Mispillion Light lost all their stock when the tide swept it away from the base of the lighthouse.  Cattle, horses, corn, and hay all were flooded away along Mispillion Creek.  A large tree fell through a building in Milford, splitting it in two.  Frederica saw its Methodist church leveled.  Twenty-four oyster boats were beached at Clayton, but no lives were lost.  The railroad pier at Bombay Hook was nearly obliterated.  Eighteen lives were lost statewide.  Almost $45,000 in damage was seen across Delaware.

Pennsylvania.  Damage from this hurricane was widespread. At Scranton, trees were uprooted, houses were "dismantled", and many residences lost their roofs. In Philadelphia, a strong east wind raged from 2 a.m. to 8 a.m., before shifting to the south. Half-hourly observations were taken at the Signal Corp office between 5 a.m. and noon. These revealed the lowest pressure measured as 986.1 hPa (29.12") and a southeast wind of 32 m/s (72 mph) at 7:40 a.m.. Oaks fell throughout downtown.  At least 700 buildings were destroyed while nearly fifty churches lost their spires.  Train sheds at the Pennsylvania Railroad Depot in West Philadelphia were demolished ($32,000 damage).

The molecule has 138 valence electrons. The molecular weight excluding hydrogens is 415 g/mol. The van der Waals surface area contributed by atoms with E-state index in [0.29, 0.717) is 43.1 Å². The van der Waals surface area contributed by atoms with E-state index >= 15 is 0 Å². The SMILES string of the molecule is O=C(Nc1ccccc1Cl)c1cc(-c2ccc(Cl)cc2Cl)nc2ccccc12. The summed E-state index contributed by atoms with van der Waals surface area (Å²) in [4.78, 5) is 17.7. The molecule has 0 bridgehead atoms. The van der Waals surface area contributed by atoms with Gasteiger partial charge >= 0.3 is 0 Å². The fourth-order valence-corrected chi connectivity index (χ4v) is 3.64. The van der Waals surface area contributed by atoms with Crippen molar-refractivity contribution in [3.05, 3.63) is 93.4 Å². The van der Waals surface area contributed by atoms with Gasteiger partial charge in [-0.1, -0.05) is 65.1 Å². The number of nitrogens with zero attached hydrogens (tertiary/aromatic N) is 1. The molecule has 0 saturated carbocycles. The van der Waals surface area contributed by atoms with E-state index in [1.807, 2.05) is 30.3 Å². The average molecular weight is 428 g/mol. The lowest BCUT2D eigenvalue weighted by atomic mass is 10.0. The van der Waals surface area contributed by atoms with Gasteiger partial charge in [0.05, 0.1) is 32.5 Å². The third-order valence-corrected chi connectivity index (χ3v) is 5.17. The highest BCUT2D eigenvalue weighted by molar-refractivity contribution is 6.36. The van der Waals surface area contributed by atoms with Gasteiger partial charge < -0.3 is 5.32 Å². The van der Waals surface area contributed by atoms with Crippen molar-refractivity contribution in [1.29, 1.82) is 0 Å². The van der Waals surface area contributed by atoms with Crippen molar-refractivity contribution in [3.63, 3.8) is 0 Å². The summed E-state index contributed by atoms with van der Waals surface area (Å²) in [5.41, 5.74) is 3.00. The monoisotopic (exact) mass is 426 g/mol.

Flooding submerged the first stories of buildings along the river front; the height of the flood occurred at noon on the 23rd.  Great damage was done to buildings and the dykes around League Island, at the junction of the Schuylkill and Delaware Rivers.  The bridge at the falls of the Schuylkill was swept away ($30,000 damage).  The tide around the island exceeded the highest known before by a foot by 10 a.m....almost the entire island was submerged. The ship house on the isle was a "wooden mass" after the storm passed by.  The sloop Helen became a complete wreck in its vicinity.  High floods washed away the Madison bridge near Pottstown ($100,000 damage).  Nine canal boats sank in its vicinity.  Much of the oyster fleet was sunk during the tempest, taking two lives (51).   Five mules perished.  At Media, a house was leveled, trapping its owner in the ruins; he was later rescued.